There are facets of software development which do not directly help with pentesting; in particular structural abilities like knowing how to design a simple, slick and extensible API, or being good at documenting code.

There are facets of pentesting which do not directly help with development, e.g. everything which amounts to social engineering.

As for psychological traits, I'd say that it is not really a question of building vs breaking; at least not about being good at building or breaking. It is more about having fun at building or breaking. Pentesting can be frustrating, especially if you are on the "creative" side of people, because you spend all day dealing with poorly written code and you know you could do much better, but that's not your job. On the other hand, a successful intrusion into a seemingly robust server is intellectually rewarding; pentesting is a battle of wits, where you fight against the mind of the developers, while development is a battle against the laws of physics, which can be daunting at times. Development or pentesting, you can do it for a long time only if you find the activity pleasurable.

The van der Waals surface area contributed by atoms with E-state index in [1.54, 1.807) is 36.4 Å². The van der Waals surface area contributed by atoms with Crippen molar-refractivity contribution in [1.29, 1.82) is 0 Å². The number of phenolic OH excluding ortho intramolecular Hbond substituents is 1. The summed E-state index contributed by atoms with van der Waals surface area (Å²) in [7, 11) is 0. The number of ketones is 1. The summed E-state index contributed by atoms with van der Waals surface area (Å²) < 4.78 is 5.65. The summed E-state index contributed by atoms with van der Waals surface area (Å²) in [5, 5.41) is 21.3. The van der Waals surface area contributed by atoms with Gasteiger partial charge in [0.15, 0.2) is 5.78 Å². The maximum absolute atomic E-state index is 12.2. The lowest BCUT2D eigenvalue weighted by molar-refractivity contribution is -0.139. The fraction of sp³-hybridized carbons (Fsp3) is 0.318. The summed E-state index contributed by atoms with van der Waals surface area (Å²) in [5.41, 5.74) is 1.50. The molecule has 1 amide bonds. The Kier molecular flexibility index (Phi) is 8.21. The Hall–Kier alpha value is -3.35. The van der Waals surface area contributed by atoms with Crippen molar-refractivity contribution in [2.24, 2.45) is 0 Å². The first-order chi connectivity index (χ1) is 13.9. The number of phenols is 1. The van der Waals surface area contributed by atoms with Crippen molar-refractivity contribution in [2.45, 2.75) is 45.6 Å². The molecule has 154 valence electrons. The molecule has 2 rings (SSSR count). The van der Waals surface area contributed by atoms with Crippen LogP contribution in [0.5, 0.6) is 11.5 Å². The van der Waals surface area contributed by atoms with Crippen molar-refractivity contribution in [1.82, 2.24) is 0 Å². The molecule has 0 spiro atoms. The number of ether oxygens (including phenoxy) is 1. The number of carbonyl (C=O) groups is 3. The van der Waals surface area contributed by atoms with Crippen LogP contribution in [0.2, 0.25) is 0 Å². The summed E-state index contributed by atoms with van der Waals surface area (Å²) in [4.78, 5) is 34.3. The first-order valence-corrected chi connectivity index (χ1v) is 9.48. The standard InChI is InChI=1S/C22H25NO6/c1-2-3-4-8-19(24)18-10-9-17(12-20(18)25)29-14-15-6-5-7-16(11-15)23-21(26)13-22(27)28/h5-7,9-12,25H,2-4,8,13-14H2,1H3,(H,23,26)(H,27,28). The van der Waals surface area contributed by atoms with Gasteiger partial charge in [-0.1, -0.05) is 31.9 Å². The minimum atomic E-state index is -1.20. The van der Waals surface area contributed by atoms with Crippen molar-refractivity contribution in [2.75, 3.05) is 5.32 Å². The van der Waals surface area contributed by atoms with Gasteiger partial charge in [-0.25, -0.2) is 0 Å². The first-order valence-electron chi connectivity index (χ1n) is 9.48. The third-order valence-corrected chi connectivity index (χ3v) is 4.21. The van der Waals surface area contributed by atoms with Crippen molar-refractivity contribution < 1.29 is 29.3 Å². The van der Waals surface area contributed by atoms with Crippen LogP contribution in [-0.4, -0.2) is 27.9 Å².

Alexander the Great was a developer; Machiavelli was a pentester. Genghis Khan was both.

  • Thanks for your insight. I like the historical figures analogy. Definitely feel like I'm having more fun when I fire up Burp/ZAP and try to look for vulnerabilities on a website(hosted on a VM I own) or when learning how to reverse binaires. I still feel very challenged, esp. with the little bit of binary reversing I've done, but in a way that makes me want to push forward to learn more. With straight up development I don't get that feeling. I always kind of feel 'there must be a better way to do this', 'I'm designing this wrong', etc... and feel like I'm banging my head against the wall. – MTLPhil Jan 14 '14 at 23:52
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The Bear has already given a great answer, but let me attempt to answer this from the perspective of a pentester who moonlights as a developer.